Question about the “Round 1 of Unity’s Obstacle Tower Challenge” email

@TruthMaker Can you confirm that this Tax Tip will work worldwide? Links?

For those who have never had Tax experience before, the “prize” of $1100 GCP means days of unnecessary work…

…Obstacle Tax Challenge (OTC)

The Price Is Right … But The Taxes Are Wrong

@arthurj I’d also like to point out, that as per the contest rules, there is no mention in the eligibility criteria for requiring the need to provide government issued photo ID and social insurance number to participate. But this is the case if you’re forced to claim a prize you don’t want to continue to Round 2.

Additionally, there are no mentions in the rules about sharing data with an entity besides Unity and AICrowed, no mention of National Sweepstakes whatsoever.


As mentioned above, every country’s tax is governed differently, look at your tax law, or enquire with a tax practitioner. I just qualify as a businessman.

My tax tip comes from basic accounting. Buying bread for $1 and selling it for $1, means you have 0 profit. As far as I’m aware, generally tax is applied to profit. Similarly, if you “won” $1100, and spent $1100 in the same event in trying to obtain more profit, you ultimately make 0 profit, and hence no tax implications. (unless winnings increased)

As for the length of time that the paperwork for the tax takes, it’s essentially 1 or 2 records in your ledger ? perhaps 5-10min max. Whilst this is in context of a business, it would apply similarly to a service provided by an individual. Question you’re asking is, “Did I make a profit?”. So just keep your paper trail - receipts from google cloud.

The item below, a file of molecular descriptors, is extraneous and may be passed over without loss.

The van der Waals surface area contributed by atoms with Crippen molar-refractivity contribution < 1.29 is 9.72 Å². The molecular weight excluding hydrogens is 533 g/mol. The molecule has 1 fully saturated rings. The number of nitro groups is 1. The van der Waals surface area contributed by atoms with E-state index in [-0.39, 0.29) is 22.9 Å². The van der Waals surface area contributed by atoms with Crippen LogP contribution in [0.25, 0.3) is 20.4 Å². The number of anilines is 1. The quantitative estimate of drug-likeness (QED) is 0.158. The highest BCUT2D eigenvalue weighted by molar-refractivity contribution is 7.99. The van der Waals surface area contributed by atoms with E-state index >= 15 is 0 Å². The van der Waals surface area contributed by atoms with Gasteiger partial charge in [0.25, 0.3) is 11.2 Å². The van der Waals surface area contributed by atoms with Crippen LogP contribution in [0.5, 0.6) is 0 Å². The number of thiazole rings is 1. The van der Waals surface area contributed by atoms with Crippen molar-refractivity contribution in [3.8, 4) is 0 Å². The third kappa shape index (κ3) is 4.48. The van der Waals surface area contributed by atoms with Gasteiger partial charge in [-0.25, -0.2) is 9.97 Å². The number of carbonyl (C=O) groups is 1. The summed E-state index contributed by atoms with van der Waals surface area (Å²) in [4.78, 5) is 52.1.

Here’s a more complicated scenario:
The entry to this competition costs $500. I ultimately win $1100 from this competition. An accountant doing their job properly would only have you taxed for $600 ($1100 - $500 ), as the entry fee was an expense in order for you to gain the ability to obtain the $1100. If you didn’t win the $1100 however, you would have generated a loss of $500 and you would not be taxed at all - but you’d be smart to keep your accounting up to date.

@isy @ross_wightman Please bear in mind that it is your government who dictates the laws of your country, if you wanted to be upset with anyone regarding this tax dilemma, protest with your government. Tax is entirely unnecessary, and civilisation survived without income tax until less than 100 years ago. (American history, income tax was introduced to recuperate after a civil war, that civil war has long passed.)

I do agree that decoupling of the technical challenge from the taxes could have been provisioned.

@TruthMaker I’m not disputing tax law, taxes are taxes. You are likely correct in your analysis of the taxation scenario. However, in this case, for the amount involved, accepting the prize is not worth the tax liability, not worth the time and money to consult with my tax accountant, and definitely not worth handing over personal information to a 3rd party that I don’t trust or have an ongoing business relationship with.